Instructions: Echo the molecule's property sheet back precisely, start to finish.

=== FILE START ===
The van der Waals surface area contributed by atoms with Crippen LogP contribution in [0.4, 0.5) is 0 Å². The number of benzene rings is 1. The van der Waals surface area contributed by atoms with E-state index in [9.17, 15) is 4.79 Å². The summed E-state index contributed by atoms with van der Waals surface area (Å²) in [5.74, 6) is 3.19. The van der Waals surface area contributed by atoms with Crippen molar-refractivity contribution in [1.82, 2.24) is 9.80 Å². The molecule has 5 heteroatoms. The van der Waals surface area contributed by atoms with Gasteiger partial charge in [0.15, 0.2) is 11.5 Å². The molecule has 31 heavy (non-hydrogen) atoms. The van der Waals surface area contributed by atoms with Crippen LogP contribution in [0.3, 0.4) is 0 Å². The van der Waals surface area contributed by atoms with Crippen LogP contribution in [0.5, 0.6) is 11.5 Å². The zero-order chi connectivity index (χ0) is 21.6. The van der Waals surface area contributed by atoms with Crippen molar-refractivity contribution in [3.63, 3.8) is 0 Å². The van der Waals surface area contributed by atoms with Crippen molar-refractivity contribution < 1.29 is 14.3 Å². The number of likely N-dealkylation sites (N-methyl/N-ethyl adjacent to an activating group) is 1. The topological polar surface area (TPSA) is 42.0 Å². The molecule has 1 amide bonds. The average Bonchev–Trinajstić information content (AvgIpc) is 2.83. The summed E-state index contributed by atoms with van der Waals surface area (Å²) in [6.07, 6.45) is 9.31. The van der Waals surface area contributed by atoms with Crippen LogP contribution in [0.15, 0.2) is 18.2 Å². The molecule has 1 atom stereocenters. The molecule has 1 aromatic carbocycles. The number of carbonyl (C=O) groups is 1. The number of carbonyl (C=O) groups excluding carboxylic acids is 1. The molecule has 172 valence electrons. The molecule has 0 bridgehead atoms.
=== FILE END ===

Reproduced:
The van der Waals surface area contributed by atoms with Crippen LogP contribution in [0.4, 0.5) is 0 Å². The number of benzene rings is 1. The van der Waals surface area contributed by atoms with E-state index in [9.17, 15) is 4.79 Å². The summed E-state index contributed by atoms with van der Waals surface area (Å²) in [5.74, 6) is 3.19. The van der Waals surface area contributed by atoms with Crippen molar-refractivity contribution in [1.82, 2.24) is 9.80 Å². The molecule has 5 heteroatoms. The van der Waals surface area contributed by atoms with Gasteiger partial charge in [0.15, 0.2) is 11.5 Å². The molecule has 31 heavy (non-hydrogen) atoms. The van der Waals surface area contributed by atoms with Crippen LogP contribution in [0.3, 0.4) is 0 Å². The van der Waals surface area contributed by atoms with Crippen LogP contribution in [0.5, 0.6) is 11.5 Å². The zero-order chi connectivity index (χ0) is 21.6. The van der Waals surface area contributed by atoms with Crippen molar-refractivity contribution in [3.63, 3.8) is 0 Å². The van der Waals surface area contributed by atoms with Crippen molar-refractivity contribution < 1.29 is 14.3 Å². The number of likely N-dealkylation sites (N-methyl/N-ethyl adjacent to an activating group) is 1. The topological polar surface area (TPSA) is 42.0 Å². The molecule has 1 amide bonds. The average Bonchev–Trinajstić information content (AvgIpc) is 2.83. The summed E-state index contributed by atoms with van der Waals surface area (Å²) in [6.07, 6.45) is 9.31. The van der Waals surface area contributed by atoms with Crippen LogP contribution in [0.15, 0.2) is 18.2 Å². The molecule has 1 atom stereocenters. The molecule has 1 aromatic carbocycles. The number of carbonyl (C=O) groups is 1. The number of carbonyl (C=O) groups excluding carboxylic acids is 1. The molecule has 172 valence electrons. The molecule has 0 bridgehead atoms.